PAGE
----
"Let's see." Rascal draws it out like a pitcher's windup before hurling a hundred-mile-an-hour fastball. He continues, "My father is perhaps the greatest writer of his generation, and I roll up and say I've written this manuscript that I think is pretty good. Now, any other writer, on his best day, doesn't get constantly measured against my father. But in every single review of my book, I'm compared, head to head, with him. So, yeah, I probably moved right to the top of the slush pile in my agent's office. But after that, I'm kinda fucked, huh?" The crowd laughs nervously. Everyone checks to see if Dad is laughing. His face is expressionless and focused. The same look is mirrored in Rascal as he points to a woman in the front row who's raised her hand. I've spent so many years trying to free myself from these great shadows. The hitch is, I'm equal parts repulsed and enticed by them.
"Who are your influences, Raskolnikov? Who inspired you to-I mean, besides the obvious, of course-who inspired you to write?" The woman sneaks a coquettish look back at Dad.
"Ma'am, my own mother doesn't call me Raskolnikov," Rascal corrects with the slightest of edges to his voice. Mom tenses. In turn, Rascal flashes a conciliatory smile to the woman. The bookstore owner who introduced him shifts in his chair. Rascal continues speaking. "I went through the usual list of rebellious-guy literature-Burroughs, Thompson, Bukowski, Rollins, just like every other zit-faced kid with a constant hard-on. I found Milan Kundera because one of his covers had a naked lady on it. A lot of Richard Ford. I went through a whole Pynchon thing. Hope that answers your question, ma'am ..." Rascal trails off. Mom is wincing. She didn't bargain for "constant hard-on" talk. I'm unfazed by it. My brother and I are the truest blend of our two parents: We'll tell you to fuck off but then apologize profusely, call you "ma'am" or "sir," and follow that up with some kind of card and/or flower arrangement.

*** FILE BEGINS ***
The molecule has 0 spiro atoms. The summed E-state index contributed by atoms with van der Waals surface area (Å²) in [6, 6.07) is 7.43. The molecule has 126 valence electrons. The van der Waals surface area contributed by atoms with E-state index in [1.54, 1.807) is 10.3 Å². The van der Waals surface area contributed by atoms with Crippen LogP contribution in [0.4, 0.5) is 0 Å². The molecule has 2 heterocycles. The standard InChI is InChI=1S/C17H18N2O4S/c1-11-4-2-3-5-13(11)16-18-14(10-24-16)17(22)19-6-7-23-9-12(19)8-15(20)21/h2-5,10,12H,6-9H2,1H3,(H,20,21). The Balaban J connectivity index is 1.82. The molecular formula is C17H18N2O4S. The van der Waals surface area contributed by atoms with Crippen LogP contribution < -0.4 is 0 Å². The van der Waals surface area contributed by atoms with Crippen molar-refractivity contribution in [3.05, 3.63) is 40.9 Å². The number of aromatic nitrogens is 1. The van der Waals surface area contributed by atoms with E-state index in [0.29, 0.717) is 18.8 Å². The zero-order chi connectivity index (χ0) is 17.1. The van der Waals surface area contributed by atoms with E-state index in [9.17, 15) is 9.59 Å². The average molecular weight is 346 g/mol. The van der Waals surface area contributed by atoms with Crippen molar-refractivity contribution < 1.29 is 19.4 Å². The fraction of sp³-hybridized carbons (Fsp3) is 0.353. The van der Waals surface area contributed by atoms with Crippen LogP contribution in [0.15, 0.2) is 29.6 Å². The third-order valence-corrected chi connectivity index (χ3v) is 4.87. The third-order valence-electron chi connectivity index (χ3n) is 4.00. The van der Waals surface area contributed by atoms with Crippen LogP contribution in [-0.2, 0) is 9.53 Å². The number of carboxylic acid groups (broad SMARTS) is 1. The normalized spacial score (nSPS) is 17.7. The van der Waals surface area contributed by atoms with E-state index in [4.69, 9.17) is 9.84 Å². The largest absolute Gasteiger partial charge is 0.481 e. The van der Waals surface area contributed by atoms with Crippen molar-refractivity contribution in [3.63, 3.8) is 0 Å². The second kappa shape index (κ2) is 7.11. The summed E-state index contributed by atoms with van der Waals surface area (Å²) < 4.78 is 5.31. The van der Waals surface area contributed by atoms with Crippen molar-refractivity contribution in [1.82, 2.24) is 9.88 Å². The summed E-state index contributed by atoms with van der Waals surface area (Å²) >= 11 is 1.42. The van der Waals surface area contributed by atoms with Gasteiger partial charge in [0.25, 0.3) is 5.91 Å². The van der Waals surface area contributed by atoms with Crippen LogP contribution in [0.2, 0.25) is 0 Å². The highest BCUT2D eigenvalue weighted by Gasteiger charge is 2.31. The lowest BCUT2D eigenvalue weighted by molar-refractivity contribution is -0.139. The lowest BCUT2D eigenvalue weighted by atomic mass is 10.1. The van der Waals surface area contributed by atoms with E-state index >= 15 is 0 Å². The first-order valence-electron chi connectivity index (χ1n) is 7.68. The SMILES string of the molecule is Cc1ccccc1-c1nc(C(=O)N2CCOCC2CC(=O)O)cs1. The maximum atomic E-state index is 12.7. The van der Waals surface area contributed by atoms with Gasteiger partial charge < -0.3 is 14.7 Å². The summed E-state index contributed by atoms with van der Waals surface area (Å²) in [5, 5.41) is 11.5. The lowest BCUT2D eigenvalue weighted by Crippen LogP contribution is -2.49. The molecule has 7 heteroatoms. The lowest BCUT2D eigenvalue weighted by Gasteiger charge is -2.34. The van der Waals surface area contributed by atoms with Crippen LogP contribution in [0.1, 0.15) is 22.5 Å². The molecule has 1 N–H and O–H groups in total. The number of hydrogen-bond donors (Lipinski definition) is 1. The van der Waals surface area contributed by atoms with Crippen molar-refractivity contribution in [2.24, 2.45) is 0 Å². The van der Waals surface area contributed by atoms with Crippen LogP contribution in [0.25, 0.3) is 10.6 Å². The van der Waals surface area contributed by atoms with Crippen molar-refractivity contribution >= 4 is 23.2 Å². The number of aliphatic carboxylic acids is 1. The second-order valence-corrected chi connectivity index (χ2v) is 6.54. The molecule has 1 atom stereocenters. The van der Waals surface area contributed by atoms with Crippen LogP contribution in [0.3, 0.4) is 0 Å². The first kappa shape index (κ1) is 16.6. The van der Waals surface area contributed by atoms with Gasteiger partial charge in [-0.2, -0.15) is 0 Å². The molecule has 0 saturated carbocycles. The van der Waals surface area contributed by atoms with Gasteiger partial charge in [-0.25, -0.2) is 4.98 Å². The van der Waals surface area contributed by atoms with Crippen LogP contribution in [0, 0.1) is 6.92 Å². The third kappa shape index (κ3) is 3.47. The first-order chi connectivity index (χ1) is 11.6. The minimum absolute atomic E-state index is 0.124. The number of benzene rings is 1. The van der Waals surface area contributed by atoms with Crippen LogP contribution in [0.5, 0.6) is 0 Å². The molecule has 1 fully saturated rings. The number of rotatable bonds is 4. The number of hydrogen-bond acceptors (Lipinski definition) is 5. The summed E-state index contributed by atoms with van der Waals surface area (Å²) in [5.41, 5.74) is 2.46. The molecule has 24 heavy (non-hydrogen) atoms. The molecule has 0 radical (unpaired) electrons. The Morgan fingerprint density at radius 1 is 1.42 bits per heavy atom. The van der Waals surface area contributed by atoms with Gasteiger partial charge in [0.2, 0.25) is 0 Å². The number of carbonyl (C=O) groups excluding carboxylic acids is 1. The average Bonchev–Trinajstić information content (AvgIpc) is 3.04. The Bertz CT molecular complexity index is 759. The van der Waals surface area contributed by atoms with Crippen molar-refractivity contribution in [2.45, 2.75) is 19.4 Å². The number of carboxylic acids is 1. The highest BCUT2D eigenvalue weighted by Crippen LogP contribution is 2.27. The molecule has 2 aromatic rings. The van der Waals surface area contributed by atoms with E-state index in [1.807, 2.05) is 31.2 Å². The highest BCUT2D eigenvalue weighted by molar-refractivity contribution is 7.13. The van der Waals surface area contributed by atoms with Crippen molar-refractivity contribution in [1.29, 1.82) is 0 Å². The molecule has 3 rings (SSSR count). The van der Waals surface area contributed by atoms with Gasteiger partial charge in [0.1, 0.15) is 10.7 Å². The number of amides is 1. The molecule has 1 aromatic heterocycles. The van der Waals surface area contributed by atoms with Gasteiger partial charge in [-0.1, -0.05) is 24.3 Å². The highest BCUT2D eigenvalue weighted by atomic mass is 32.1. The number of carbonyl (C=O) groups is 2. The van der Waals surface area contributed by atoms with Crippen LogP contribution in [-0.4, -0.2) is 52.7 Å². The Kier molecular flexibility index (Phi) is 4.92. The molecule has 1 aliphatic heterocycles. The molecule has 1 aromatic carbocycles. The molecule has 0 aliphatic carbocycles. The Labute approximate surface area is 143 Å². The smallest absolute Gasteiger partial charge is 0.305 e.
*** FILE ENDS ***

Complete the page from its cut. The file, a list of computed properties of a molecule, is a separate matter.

"And your father?" the woman blurts. The entire room gasps.
"I don't know ... Dad? Who are your influences?" Rascal casually takes a drink from his water bottle as the entire room shifts in their chairs to get an official look at the great Ben Page. The woman tries to correct the misunderstanding. She tries to spit out that what she meant to ask was whether Rascal was influenced by his father, not who inspired Ben to write. "It's a misunderstanding," she yells. Rascal slowly sips. Dad doesn't move from his languid, leaning position-his arms crossed across his wide chest, his black hair swooping effortlessly over his eyes. His lower lip is forever contorted into a relaxed curl that, when not cradling his beloved pipe, looks like an ominous snarl. How many times have I seen this look? I take a long breath. Finished batting the woman around like a trapped mouse, Rascal has offered the woman up for sacrifice. Dad goes in for the kill.
"Come to the party, Lady. I named my own kid Raskolnikov. You do the math." Dad's voice is smooth as he finishes with a benign smile. Rascal is nodding and laughing to himself. The crowd goes wild. Rascal looks up from the podium. There is the sweetest moment between them. Nothing like the evisceration of an overzealous fan to bring father and son together.
Our family: bonding through blood sport.
Excerpted from Seeing Me Naked by Liza Palmer Copyright © 2008 by Liza Palmer. Excerpted by permission.